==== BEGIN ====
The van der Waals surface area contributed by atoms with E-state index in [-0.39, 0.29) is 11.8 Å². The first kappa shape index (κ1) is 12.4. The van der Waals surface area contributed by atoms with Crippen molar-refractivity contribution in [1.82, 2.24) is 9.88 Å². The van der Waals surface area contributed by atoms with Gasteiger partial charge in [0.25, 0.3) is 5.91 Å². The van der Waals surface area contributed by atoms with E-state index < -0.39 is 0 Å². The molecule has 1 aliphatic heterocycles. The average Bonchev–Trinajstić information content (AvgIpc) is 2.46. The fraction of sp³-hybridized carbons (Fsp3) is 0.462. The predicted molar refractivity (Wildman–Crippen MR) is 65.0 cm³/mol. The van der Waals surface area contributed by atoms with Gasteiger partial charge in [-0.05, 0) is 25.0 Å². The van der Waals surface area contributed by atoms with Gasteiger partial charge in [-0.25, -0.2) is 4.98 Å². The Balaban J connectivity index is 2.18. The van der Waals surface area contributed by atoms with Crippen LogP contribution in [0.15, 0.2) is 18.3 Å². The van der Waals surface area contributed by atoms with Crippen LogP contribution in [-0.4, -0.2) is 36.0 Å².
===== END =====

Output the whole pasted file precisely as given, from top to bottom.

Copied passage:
The van der Waals surface area contributed by atoms with E-state index in [-0.39, 0.29) is 11.8 Å². The first kappa shape index (κ1) is 12.4. The van der Waals surface area contributed by atoms with Crippen molar-refractivity contribution in [1.82, 2.24) is 9.88 Å². The van der Waals surface area contributed by atoms with Gasteiger partial charge in [0.25, 0.3) is 5.91 Å². The van der Waals surface area contributed by atoms with E-state index < -0.39 is 0 Å². The molecule has 1 aliphatic heterocycles. The average Bonchev–Trinajstić information content (AvgIpc) is 2.46. The fraction of sp³-hybridized carbons (Fsp3) is 0.462. The predicted molar refractivity (Wildman–Crippen MR) is 65.0 cm³/mol. The van der Waals surface area contributed by atoms with Gasteiger partial charge in [-0.05, 0) is 25.0 Å². The van der Waals surface area contributed by atoms with Gasteiger partial charge in [-0.25, -0.2) is 4.98 Å². The Balaban J connectivity index is 2.18. The van der Waals surface area contributed by atoms with Crippen LogP contribution in [0.15, 0.2) is 18.3 Å². The van der Waals surface area contributed by atoms with Crippen LogP contribution in [-0.4, -0.2) is 36.0 Å².